Colorado experts on the economic repercussions of 2020

Losing vulnerable rural health providers could cause Colorado to lose 137,000 community jobs, 99,00 health care jobs, and 11.7 million patient encounters within one year, according to Josh Neff. The Corporate Vice President of Integration and Rural Health for Centura added that the state’s GDP could decrease by $277B within 10 years.



Neff made these remarks at State of Reform’s Colorado Health Conference on Nov. 17th, speaking at a panel with three other Colorado health experts. The panelists discussed the impacts COVID-19 has had on the state’s economy in 2020.

Gov. Jared Polis’s COVID-19 Advisor Kacey Wulff stated Colorado’s current economy cannot be discussed without simultaneously considering COVID-19’s effects on the state.

“To talk about the economic impacts, I think it’s important to ground ourselves in what our epidemiological trends are and what we expect them to be in the next few weeks and months,” she said.

According to Wulff, COVID-19 case levels recently hit an all-time high and the first two weeks of November saw a significant upward trend. Hospitalization rates also recently reached a record high. Although death rates were worst in April and May, they started to rise again in early October and are still high. A record of over 50,000 tests were administered in early November.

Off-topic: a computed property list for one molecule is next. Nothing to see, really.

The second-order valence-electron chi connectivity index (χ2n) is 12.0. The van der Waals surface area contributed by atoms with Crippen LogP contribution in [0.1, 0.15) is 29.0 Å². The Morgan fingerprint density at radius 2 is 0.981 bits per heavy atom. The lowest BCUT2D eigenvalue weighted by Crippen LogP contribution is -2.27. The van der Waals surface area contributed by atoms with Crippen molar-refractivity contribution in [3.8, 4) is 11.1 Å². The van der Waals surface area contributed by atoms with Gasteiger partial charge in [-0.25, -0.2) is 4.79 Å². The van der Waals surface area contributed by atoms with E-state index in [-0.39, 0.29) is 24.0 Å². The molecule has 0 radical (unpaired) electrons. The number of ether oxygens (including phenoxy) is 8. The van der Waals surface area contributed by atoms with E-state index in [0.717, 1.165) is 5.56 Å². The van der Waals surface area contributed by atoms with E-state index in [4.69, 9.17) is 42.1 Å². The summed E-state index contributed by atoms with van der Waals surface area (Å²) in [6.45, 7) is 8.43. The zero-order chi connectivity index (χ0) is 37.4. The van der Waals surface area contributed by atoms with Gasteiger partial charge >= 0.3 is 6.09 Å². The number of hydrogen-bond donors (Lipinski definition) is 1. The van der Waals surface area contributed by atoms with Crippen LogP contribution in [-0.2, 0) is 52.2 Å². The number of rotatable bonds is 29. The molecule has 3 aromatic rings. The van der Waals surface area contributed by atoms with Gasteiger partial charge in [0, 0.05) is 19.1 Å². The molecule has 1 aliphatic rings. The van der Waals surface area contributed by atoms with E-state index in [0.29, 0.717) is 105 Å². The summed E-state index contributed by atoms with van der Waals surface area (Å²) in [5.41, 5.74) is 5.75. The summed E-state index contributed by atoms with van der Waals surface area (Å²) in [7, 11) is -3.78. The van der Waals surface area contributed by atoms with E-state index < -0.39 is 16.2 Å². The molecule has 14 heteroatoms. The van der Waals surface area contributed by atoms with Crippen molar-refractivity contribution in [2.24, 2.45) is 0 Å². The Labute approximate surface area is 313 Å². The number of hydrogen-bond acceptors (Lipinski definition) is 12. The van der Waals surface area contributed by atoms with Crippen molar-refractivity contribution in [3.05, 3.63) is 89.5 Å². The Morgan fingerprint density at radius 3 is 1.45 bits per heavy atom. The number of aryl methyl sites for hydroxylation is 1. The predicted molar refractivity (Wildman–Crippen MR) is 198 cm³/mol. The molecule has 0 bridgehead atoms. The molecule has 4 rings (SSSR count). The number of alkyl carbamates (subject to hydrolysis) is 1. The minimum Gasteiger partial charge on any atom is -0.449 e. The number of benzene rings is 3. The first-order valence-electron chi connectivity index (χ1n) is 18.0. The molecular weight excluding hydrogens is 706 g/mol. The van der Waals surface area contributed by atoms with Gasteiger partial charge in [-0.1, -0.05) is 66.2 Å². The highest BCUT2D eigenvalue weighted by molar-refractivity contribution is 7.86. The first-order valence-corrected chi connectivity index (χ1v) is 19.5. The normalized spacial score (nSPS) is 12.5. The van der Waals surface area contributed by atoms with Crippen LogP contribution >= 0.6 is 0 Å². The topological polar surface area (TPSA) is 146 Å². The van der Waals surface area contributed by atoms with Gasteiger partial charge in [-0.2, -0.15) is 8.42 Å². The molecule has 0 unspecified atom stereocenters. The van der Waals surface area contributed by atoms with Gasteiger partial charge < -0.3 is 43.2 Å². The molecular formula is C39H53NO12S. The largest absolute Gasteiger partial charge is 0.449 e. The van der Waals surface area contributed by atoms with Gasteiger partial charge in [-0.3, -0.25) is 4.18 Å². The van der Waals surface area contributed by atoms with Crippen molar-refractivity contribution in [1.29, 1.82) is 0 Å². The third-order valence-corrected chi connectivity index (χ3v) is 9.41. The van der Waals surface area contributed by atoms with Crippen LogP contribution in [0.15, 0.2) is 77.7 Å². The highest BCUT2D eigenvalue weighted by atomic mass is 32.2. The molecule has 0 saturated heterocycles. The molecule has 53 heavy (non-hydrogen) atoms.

“The single best thing we can do for our economy is getting the virus under control. This is for a few different reasons,” she said. “One is because that is how we get to less restrictive measures that can start getting us back to normal. We also have more tools than we have ever had before, we are more prepared than we ever have been before, and we have a vaccine on the horizon.”

She added that Colorado needs federal stimulus money to support its residents. The state is doing everything it can to provide things like rent support, but Coloradans need more than the $375 stimulus check recently administered by the state. According to a model used by Wulff, 8,500 Coloradans could die from COVID-19 by the end of the year if cases remain at current levels.

According to Neff, 106 rural U.S. hospitals had closed since 2010 and 673 hospitals were vulnerable to closure before COVID-19. Potential hospital closures could increase 25-30% due to COVID-19.

“Rural is not a refuge,” he said, refuting the belief that rural areas are more sheltered from COVID-19. “Just because it is a sparsely-populated region doesn’t mean that we’re not going to have widespread COVID issues, and we’re starting to see that.”

Many rural counties have the highest infection rates in the country, he said. This is partly due to clusters formed from rural food processing plants and micro-tech providers. Rural areas also tend to wear masks less.

“Typically, the critical access hospitals are the number one or number two employer in the county,” Neff said. “If something shifts with the health of the hospital, it can cripple a region. These critical access hospitals have much lower profit if any profit at all, and part of that is driven by the fact that the majority of the population is aging. They’re 65 and up, they’re on Medicare, and it’s a challenge to be able to support a hospital with Medicare. We also know that those patients are far more vulnerable to disease in general, but specifically to COVID.”